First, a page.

A Blade in the Dark…Chapter Thirteen…unedited…

The entry way was dark, but the sound of pump shotgun being racked was familiar. From the darkness, Huck called out, “Step inside and keep your hands up.” I stepped inside. “Shut the door, Konan.” I shut the door. “Lock it, and then get on your knees, interlace your fingers behind your head, and look at the ground.” Again, I complied with Huck’s wishes. 

He stepped from the shadows, and I felt a rough hand pull my wallet from my back pocket. Huck dropped it in front of me and said, “Get up.”

Huck stood in front of me, a pregnant woman stood in the doorway behind him. We looked at each other, then Huck grinned and embraced me. 

“Look at you, man. You look great,” he said, as he tried to squeeze the air from my lungs. I laughed and patted him on the back. “So do you, brother.”

The pregnant woman came to his side, and he nodded at her. “This is my wife, Jasmine. We’re expecting our first child. It’s a boy,” he said proudly. A banging noise came from the door. Huck aimed the shotgun at the door, but I waved him off. 

“It’s my partner, Lilly Thompson. She’s probably freaking out.”

I opened the door, and Lilly stared at me. She looked over my shoulder at the Huck and Jasmine. “Is everything okay?” 

“Yeah, Lilly. Put your sidearm away, and come on in.”

Lilly shoved her sidearm into her holster, and walked in. I pulled the door shut until it clicked. Huck lowered his shotgun and gave Lilly a nod. I motioned to Huck and Jasmine. 

“Lilly, this is my friend Huck and his wife Jasmine. Y’all this is my partner Lilly Thompson.”

Huck nodded, and Jasmine whispered, ‘hello.’ Together, the four of us, five if you count the baby, walked into a large open room. We sat on modern furniture, Jasmine and Huck on the couch, Lilly and I in individual chairs.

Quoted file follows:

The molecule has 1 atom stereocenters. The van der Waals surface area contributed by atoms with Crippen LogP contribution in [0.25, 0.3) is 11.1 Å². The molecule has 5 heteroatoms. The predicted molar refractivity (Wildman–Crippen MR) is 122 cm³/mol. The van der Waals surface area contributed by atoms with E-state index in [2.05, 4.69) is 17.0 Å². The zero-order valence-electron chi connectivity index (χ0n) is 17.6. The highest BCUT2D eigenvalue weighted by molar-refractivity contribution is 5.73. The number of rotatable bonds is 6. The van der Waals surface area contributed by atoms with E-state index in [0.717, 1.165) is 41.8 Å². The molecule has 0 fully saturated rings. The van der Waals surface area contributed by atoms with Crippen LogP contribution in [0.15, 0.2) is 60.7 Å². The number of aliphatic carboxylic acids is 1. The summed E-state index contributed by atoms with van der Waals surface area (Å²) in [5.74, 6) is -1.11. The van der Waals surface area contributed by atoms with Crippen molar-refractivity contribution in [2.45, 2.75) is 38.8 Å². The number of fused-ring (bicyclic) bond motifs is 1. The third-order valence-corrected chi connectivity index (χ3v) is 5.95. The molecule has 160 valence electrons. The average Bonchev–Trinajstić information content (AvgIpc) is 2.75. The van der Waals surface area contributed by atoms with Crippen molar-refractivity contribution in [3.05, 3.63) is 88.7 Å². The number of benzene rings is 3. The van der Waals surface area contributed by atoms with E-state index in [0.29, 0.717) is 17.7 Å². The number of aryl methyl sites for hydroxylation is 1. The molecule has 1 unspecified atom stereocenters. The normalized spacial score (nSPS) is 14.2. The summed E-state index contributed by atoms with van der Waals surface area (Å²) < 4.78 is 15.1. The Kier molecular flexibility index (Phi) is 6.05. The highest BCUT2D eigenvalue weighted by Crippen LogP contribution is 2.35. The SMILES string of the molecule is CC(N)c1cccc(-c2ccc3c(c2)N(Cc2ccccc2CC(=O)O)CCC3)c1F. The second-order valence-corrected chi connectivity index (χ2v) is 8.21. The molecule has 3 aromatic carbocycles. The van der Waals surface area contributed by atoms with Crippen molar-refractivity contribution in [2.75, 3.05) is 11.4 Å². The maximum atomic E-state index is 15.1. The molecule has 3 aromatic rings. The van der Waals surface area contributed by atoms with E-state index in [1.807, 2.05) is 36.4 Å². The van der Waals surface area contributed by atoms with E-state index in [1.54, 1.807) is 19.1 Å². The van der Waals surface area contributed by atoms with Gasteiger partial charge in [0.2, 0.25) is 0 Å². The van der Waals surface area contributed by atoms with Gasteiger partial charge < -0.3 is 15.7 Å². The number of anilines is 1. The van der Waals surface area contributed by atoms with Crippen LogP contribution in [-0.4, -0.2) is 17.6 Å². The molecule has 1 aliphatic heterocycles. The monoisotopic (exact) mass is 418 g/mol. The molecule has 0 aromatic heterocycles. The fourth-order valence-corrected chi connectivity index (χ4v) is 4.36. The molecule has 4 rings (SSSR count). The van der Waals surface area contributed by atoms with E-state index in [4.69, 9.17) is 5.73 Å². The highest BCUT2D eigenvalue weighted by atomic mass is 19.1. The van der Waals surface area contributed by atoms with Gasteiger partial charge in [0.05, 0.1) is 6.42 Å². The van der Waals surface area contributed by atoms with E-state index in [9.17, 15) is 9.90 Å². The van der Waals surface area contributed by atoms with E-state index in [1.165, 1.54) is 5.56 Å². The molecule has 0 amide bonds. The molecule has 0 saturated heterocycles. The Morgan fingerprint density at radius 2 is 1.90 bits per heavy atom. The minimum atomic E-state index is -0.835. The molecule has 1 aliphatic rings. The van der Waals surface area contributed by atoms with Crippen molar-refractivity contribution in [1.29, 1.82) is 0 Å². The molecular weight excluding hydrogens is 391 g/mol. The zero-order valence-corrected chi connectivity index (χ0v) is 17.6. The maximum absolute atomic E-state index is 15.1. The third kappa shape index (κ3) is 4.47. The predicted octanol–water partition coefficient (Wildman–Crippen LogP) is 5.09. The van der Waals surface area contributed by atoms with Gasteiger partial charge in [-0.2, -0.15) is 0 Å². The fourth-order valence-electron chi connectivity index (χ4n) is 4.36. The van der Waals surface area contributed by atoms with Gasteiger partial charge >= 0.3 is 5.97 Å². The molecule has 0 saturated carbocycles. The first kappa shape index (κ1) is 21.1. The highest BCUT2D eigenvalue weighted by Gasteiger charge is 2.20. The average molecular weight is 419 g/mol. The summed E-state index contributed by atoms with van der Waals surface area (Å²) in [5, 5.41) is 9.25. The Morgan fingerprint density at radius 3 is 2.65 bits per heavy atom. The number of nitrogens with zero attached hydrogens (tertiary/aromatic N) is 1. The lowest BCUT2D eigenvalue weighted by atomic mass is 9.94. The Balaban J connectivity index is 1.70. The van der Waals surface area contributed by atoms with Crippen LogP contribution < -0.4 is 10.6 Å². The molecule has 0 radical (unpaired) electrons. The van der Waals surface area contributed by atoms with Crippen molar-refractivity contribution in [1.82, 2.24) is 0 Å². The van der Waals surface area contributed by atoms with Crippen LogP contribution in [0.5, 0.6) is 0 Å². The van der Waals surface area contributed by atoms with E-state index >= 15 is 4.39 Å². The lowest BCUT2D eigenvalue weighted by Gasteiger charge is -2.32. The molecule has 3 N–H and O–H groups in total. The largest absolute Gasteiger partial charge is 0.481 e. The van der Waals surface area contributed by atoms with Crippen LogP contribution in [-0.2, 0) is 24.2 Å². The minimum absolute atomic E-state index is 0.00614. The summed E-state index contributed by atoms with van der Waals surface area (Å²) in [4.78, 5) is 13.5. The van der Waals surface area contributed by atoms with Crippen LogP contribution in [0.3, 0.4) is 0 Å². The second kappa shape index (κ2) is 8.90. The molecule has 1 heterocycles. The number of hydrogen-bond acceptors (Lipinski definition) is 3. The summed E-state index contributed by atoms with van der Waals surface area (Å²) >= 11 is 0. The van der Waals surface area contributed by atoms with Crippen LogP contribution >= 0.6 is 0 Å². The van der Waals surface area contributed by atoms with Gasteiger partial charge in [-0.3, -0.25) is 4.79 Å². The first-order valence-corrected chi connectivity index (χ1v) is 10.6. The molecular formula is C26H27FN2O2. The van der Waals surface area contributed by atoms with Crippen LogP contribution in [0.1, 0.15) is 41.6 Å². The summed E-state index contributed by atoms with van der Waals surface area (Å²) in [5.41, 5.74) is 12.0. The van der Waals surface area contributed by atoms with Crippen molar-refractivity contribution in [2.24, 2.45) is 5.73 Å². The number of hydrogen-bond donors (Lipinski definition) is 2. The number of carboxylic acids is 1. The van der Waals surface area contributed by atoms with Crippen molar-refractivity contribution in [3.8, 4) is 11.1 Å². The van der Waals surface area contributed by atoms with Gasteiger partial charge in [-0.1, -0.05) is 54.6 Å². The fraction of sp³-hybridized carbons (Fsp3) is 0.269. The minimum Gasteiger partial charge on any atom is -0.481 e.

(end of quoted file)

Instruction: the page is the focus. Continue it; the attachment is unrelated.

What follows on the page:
“So, what brings you here, Konan?”

“I’m in a bind and need your help.”

“That goes without saying, hoss. What kind of trouble?”

Jasmine motioned for Lilly to follow her into the kitchen, leaving me and Huck to talk business. I waited until they cleared the living room and then turned to my friend.

“I’ve got a murdered three-year-old, a crooked preacher, a corrupt lawyer, and no evidence. There’s nothing in the financials to prove anything. I need someone to dig deeper, and I need it done on the QT.”

“This doesn’t sound legal, this thing you’re asking me to do. If I’m caught, I go to jail for life.”

The unspoken of past surfaced between us. Huck was kind enough to not mention it to me, but I felt the sting of my betrayal. He didn’t need to say anything, I knew.

“This will not be a replay of the last time, Huck. I should have said something back then, but I didn’t. I can’t change the mistakes of the past. But I can make sure to not repeat them in the future.”

“Konan, I forgive you, hoss.”

He gave me a sad grin, and I nodded. “I know,” I said in a low voice, “but I’ve paid for it ever since that moment. No man left behind means everyone comes home, and I failed to live up to it.”

“If I help you, I want a promise.”

“Name it.”

“Should anything happen to me, I want Jasmine and my son take care of.”

“It’s not like that, Huck.”

“You don’t know that, Konan. Promise me.”

“I promise, Huck. On my life, should anything happen to you, I will protect Jasmine and your child.”

“Give me what you have on these cretins.”

“Thank you, Huck.”

“Don’t thank me yet, hotshot. We’ll meet at the old library, in the computer lab, on Tuesday at 1100.”

“All right. I’ll see you Tuesday.”

Jasmine and Lilly walked into the room after we finished conversing. Lilly held a cup of coffee and wiggled it at me. I grinned. Huck looked at me and smiled.

“You know, you’re not supposed to hook up with your partner. It’s in bad form.”

“Says a guy that had a six-year affair with his commander’s wife.”

“That’s why I said it, hoss. I know a thing or two about bad decisions.”

We both laughed. Jasmine and Lilly joined us, both engaged in talking baby names. Huck and I caught up and talked about narrow escapes, memories of people we served with, and the horrors of military service. Near midnight, Lilly and I left.